First week Anthropology Notes
First week Anthropology Notes ANTHRO 1000 - 01
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This 8 page Class Notes was uploaded by Michael Cruise on Sunday January 31, 2016. The Class Notes belongs to ANTHRO 1000 - 01 at University of Missouri - Columbia taught by Professor Starkweather in Spring 2016. Since its upload, it has received 15 views. For similar materials see General Anthropology in anthropology, evolution, sphr at University of Missouri - Columbia.
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Date Created: 01/31/16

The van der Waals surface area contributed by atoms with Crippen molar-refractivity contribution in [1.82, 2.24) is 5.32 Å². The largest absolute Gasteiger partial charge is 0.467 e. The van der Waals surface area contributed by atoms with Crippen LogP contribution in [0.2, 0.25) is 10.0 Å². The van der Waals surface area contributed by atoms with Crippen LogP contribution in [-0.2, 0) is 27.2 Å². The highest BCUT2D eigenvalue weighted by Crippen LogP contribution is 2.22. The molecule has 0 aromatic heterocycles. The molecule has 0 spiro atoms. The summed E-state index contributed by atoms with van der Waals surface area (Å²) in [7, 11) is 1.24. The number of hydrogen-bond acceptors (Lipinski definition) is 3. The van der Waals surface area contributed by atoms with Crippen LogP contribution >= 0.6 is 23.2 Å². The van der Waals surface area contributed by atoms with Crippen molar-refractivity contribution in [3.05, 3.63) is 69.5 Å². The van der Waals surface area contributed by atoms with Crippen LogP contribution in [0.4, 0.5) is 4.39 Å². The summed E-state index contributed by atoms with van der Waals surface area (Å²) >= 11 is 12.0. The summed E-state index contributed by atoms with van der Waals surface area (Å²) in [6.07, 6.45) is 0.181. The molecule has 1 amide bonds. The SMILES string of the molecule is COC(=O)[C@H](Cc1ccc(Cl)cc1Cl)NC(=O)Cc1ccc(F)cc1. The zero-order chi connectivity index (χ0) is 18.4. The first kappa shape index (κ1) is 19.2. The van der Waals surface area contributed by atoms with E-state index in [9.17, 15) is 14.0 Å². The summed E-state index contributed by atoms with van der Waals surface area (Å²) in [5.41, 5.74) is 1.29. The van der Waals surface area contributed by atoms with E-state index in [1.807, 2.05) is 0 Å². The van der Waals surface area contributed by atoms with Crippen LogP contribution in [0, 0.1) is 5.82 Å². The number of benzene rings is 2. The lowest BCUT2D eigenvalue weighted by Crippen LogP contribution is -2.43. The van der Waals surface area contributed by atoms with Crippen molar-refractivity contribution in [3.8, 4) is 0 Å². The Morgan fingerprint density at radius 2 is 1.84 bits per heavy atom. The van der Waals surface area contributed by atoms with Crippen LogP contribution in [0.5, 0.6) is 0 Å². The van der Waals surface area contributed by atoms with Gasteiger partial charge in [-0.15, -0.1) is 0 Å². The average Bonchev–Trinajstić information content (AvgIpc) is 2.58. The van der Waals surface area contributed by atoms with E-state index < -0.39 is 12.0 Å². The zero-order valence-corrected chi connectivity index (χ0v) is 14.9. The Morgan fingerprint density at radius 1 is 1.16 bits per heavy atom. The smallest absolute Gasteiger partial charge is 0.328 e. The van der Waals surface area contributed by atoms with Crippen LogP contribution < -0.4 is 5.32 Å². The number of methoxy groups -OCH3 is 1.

Introduction to Anthropology January 21, 2016 Anthropology: Comparative (over periods of time, different people) Definition: study of humankind in all times and places Four fields of Anthropology: cultural, linguistic, physical, archaeology Franz Boas Believed cultural and social factors directed behavior Founder of the four fields for greater understanding of influences Believed in a scientific approach Wanted to prove people were the same everywhere (specifically cognitive limits) Physical Anthropology Study of variation in human physiology Subfields: 1. Human evolution 2. Human variation 3. Forensic science 4. Primatology 5. Growth and development Archeology Study of material culture and history Prehistoric and historic: tools, poetry, domestication, settlement patterns Linguistics Comparative study of how language shapes social life Subfields: Historical linguistics Sociolinguistics (gender, dialects, construction of language) Primate communication Cultural anthropology Study of human society and culture (religion, social organization, rites and rituals) Ethnography- provides an account of a particular community, culture or society Typically focuses on groups below the national level Ethnology- analyzes and interprets the data that is gathered about a different society, sometimes through ethnography Investigates research questions and tests hypotheses Applied Anthropology The application of the information gained through the study of anthropology Examples: cultural resource management, salvaging languages, advising on social policy, forensics Culture Definition: set of learned behaviors and ideas (including beliefs, attitudes, values) that are characteristic of a particular society of other social group Characteristics of Culture: Must be shared by: Society- an organized group or groups of people that share many similarities Subculture- groups within a larger society Pluralism- multiethnic Symbolic Symbols: signs, emblems, etc that are arbitrary but represent something in a meaningful way Leaned Not all learned behavior = culture Enculturation: process by which societies culture is passed down Integrated Each aspect functions as part of an integrated whole Subsidence pattern affects: marriage, kinship rules, politics, type of home Change in 1 aspect often = change in another Constantly changing Diffusion: borrowing cultural trait from another society after contact Acculturation: extensive borrowing from a less powerful society to a more powerful one This type of borrowing may involve force ie. Colonialism Functions of Culture Hold strategies for the production and distribution of goods & services Ensures biological continuity of its members Provides social structure for reproduction and moral support Pass down knowledge and enculturate new members Facilitate social interactions and provide solutions to conflicts Maintain order among members and with outsiders Motivates members to survive and do what's necessary Be able to adapt under changing conditions Anthropology as Science (1/26) Monday, January 25, 2016 Review: How many fields of anthropology? -Biological, cultural, linguistics, archeology What makes it culture? Functions? What kinds of questions are appropriate for scientific inquiry? Questions that: Concern statements we are able to disprove Contain logical relations and have internal consistency Can be addressed with real-world, empirical data Epistemology: Definition: a way of knowing That something is true How to arrive at the truth Knowledge by acquaintance The study of knowledge and justified belief Belief: something we accept as true for ourselves Truth: in accord with fact or reality Justification: Knowledge = justified true belief Scientific Epistemology: A way of knowing using scientific inquiry Focuses on knowledge through empiricism It is limited in scope It is useful for answering some questions It does not necessarily overlap with other epistemologies, especially those applied to metaphysical (spirituality) domains Scientific inquiry: The search for scientific knowledge 5 features: Engage in scientifically oriented questions Give priority to evidence in responding to questions Formulate explanations based on evidence Connect explanations to previous scientific knowledge Communicate and justify explanations Science: A method and a discourse Method: Making propositions about the world that are falsifiable through tests Self-correcting Actively looking for data that can contradict statements Discourse: Humans communicate through language Perceptions are fallible Communities of practitioners determine what is considered valid Scientific Method Ask a question State a hypothesis Conduct an experiment Analyze the results Make a conclusion Theory: A well-substantiated explanation of an aspect of the natural world that can incorporate laws, hypotheses & facts Hypothesis: An idea or explanation that you can test through experimentation Must be falsifiable Experiment: The procedures used to detect and record facts &/or data Analyze the results: Fact: a thing that is indisputably the case Data: Individual pieces of information Measured, collected, reported & analyzed Make a conclusion based on data Confirmation vs Falsification Confirmation: given enough information, theories can be true Falsification: the scientific method only shows weather or not something is false - it cannot confirm Conclusions Summarize how your results support or contradict your original hypothesis Is Anthropology a science? Yes- biological anthropology, archaeology Mostly… Linguistics, cultural anthropology What makes it a science? Uses theory to create hypotheses Uses specific methods to collect data Analyze data to test hypotheses Use these conclusions to reformulate theory Anthropology (1/28) Thursday, January 28, 2016 Micro and Macro Evolution Taxonomy CAROLUS LINNAEUS (1707-1778) First comprehensive taxonomy of plants and animals; Systema Natura Based on: body structure, body function, sequence of growth Analogies vs Homologies Analogy: Superficially similar due to similar function; NOT due to sharing a common developmental pathway Homology: Arise in similar fashion and pass through similar stages during embryonic development; but may possess different functions Explaining change over time Catastrophism- series of catastrophes explains changes in fossil record Uniformitarianism- Earth is constantly being reshaped by natural forces How is change Transmitted? Through Units of Heredity 1 Chromosome - Lengths of DNA made up of multiple genes 2 Gene - area in a chromosome pair that determines a particular biological trait 3 Allele - Different forms of a specific gene (biochemical variants) Key Concepts Phenotype- the evident traits of an organism (what you see) Genotype- an organisms hereditary makeup heterozygous- dissimilar alleles of a specific gene Homozygous- identical alleles of a particular gene Dominant alleles- mask the others recessive allele in a heterozygote Evolution, Individuals, and Populations Populations: a group of similar individuals that can and DO interbreed and produce offspring Gene Pool: genetic variants possessed by all members of a population Microevolution: the changing of the relative proportions of alleles in a population Evolution (Micro) Defined Change over time Descent with modification Change in alleles frequencies in populations 4 Forces of Evolution 1 Natural Selection 2 Mutation 3 Gene flow 4 Genetic drift Natural Selection Natural objects may be complex but they are not improbable Man- made objects may be complex and very improbable by natural processes Biological adaptations may also be complex and improbable Natural selection is a mechanism that explains biological adaptations